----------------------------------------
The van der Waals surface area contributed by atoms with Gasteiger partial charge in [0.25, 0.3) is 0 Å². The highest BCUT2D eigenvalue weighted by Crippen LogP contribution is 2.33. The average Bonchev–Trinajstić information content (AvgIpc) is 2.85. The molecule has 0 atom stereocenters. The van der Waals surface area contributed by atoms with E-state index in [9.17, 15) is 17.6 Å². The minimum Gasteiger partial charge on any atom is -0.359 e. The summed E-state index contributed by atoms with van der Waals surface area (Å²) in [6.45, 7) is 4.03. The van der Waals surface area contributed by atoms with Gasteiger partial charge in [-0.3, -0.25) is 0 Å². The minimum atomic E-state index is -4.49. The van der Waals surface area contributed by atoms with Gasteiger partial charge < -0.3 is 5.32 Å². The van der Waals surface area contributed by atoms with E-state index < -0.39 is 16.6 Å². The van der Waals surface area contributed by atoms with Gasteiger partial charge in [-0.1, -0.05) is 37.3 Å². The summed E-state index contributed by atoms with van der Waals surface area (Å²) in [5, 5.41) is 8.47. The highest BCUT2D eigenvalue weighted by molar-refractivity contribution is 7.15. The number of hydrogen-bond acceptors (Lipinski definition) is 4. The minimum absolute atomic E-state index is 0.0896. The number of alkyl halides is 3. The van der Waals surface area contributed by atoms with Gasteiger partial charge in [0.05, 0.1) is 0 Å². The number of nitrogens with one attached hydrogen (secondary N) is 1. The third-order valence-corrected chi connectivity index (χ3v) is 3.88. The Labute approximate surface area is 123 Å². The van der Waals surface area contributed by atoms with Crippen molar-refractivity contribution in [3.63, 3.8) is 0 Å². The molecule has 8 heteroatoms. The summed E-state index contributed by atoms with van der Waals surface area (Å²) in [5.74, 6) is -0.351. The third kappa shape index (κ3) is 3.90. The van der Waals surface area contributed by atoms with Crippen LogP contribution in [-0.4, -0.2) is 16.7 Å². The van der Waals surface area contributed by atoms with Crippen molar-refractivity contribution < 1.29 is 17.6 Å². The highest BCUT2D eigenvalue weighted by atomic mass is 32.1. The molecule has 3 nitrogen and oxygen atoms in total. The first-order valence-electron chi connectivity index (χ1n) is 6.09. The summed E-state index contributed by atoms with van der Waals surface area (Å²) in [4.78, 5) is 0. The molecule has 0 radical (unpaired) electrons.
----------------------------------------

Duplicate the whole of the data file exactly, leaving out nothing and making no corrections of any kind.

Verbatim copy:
The van der Waals surface area contributed by atoms with Gasteiger partial charge in [0.25, 0.3) is 0 Å². The highest BCUT2D eigenvalue weighted by Crippen LogP contribution is 2.33. The average Bonchev–Trinajstić information content (AvgIpc) is 2.85. The molecule has 0 atom stereocenters. The van der Waals surface area contributed by atoms with E-state index in [9.17, 15) is 17.6 Å². The minimum Gasteiger partial charge on any atom is -0.359 e. The summed E-state index contributed by atoms with van der Waals surface area (Å²) in [6.45, 7) is 4.03. The van der Waals surface area contributed by atoms with Gasteiger partial charge in [-0.3, -0.25) is 0 Å². The minimum atomic E-state index is -4.49. The van der Waals surface area contributed by atoms with Gasteiger partial charge < -0.3 is 5.32 Å². The van der Waals surface area contributed by atoms with E-state index < -0.39 is 16.6 Å². The van der Waals surface area contributed by atoms with Gasteiger partial charge in [-0.1, -0.05) is 37.3 Å². The summed E-state index contributed by atoms with van der Waals surface area (Å²) in [5, 5.41) is 8.47. The highest BCUT2D eigenvalue weighted by molar-refractivity contribution is 7.15. The number of hydrogen-bond acceptors (Lipinski definition) is 4. The minimum absolute atomic E-state index is 0.0896. The number of alkyl halides is 3. The van der Waals surface area contributed by atoms with Gasteiger partial charge in [0.05, 0.1) is 0 Å². The number of nitrogens with one attached hydrogen (secondary N) is 1. The third-order valence-corrected chi connectivity index (χ3v) is 3.88. The Labute approximate surface area is 123 Å². The van der Waals surface area contributed by atoms with Crippen molar-refractivity contribution in [3.63, 3.8) is 0 Å². The molecule has 8 heteroatoms. The summed E-state index contributed by atoms with van der Waals surface area (Å²) in [5.74, 6) is -0.351. The third kappa shape index (κ3) is 3.90. The van der Waals surface area contributed by atoms with Crippen LogP contribution in [-0.4, -0.2) is 16.7 Å². The van der Waals surface area contributed by atoms with Crippen molar-refractivity contribution < 1.29 is 17.6 Å². The highest BCUT2D eigenvalue weighted by atomic mass is 32.1. The molecule has 3 nitrogen and oxygen atoms in total. The first-order valence-electron chi connectivity index (χ1n) is 6.09. The summed E-state index contributed by atoms with van der Waals surface area (Å²) in [4.78, 5) is 0. The molecule has 0 radical (unpaired) electrons.